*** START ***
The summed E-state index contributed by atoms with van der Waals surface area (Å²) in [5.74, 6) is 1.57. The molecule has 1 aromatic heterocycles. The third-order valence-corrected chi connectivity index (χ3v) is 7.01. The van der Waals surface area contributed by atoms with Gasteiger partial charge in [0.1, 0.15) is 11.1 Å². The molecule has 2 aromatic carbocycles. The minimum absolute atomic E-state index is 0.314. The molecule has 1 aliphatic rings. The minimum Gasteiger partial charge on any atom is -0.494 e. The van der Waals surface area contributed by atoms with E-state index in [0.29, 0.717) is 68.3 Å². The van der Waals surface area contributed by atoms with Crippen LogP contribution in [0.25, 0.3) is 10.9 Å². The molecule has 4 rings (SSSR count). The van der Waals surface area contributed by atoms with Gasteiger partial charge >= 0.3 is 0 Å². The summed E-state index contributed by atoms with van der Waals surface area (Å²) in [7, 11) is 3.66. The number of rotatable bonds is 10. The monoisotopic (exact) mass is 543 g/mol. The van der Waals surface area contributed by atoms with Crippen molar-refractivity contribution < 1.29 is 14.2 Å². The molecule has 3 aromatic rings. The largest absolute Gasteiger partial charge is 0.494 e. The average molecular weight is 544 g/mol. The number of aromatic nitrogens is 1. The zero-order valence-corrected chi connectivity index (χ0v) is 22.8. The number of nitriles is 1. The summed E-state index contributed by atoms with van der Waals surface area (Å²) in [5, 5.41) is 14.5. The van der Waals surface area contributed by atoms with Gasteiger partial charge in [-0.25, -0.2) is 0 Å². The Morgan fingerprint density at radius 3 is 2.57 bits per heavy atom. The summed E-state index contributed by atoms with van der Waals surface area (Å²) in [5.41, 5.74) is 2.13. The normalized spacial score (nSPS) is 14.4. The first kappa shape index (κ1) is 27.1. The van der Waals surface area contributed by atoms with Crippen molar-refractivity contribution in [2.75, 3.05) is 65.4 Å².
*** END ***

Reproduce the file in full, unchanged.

The summed E-state index contributed by atoms with van der Waals surface area (Å²) in [5.74, 6) is 1.57. The molecule has 1 aromatic heterocycles. The third-order valence-corrected chi connectivity index (χ3v) is 7.01. The van der Waals surface area contributed by atoms with Gasteiger partial charge in [0.1, 0.15) is 11.1 Å². The molecule has 2 aromatic carbocycles. The minimum absolute atomic E-state index is 0.314. The molecule has 1 aliphatic rings. The minimum Gasteiger partial charge on any atom is -0.494 e. The van der Waals surface area contributed by atoms with E-state index in [0.29, 0.717) is 68.3 Å². The van der Waals surface area contributed by atoms with Crippen LogP contribution in [0.25, 0.3) is 10.9 Å². The molecule has 4 rings (SSSR count). The van der Waals surface area contributed by atoms with Gasteiger partial charge >= 0.3 is 0 Å². The summed E-state index contributed by atoms with van der Waals surface area (Å²) in [7, 11) is 3.66. The number of rotatable bonds is 10. The monoisotopic (exact) mass is 543 g/mol. The van der Waals surface area contributed by atoms with Crippen molar-refractivity contribution < 1.29 is 14.2 Å². The molecule has 3 aromatic rings. The largest absolute Gasteiger partial charge is 0.494 e. The average molecular weight is 544 g/mol. The number of aromatic nitrogens is 1. The zero-order valence-corrected chi connectivity index (χ0v) is 22.8. The number of nitriles is 1. The summed E-state index contributed by atoms with van der Waals surface area (Å²) in [5, 5.41) is 14.5. The van der Waals surface area contributed by atoms with Gasteiger partial charge in [-0.25, -0.2) is 0 Å². The Morgan fingerprint density at radius 3 is 2.57 bits per heavy atom. The summed E-state index contributed by atoms with van der Waals surface area (Å²) in [5.41, 5.74) is 2.13. The normalized spacial score (nSPS) is 14.4. The first kappa shape index (κ1) is 27.1. The van der Waals surface area contributed by atoms with Crippen molar-refractivity contribution in [2.75, 3.05) is 65.4 Å².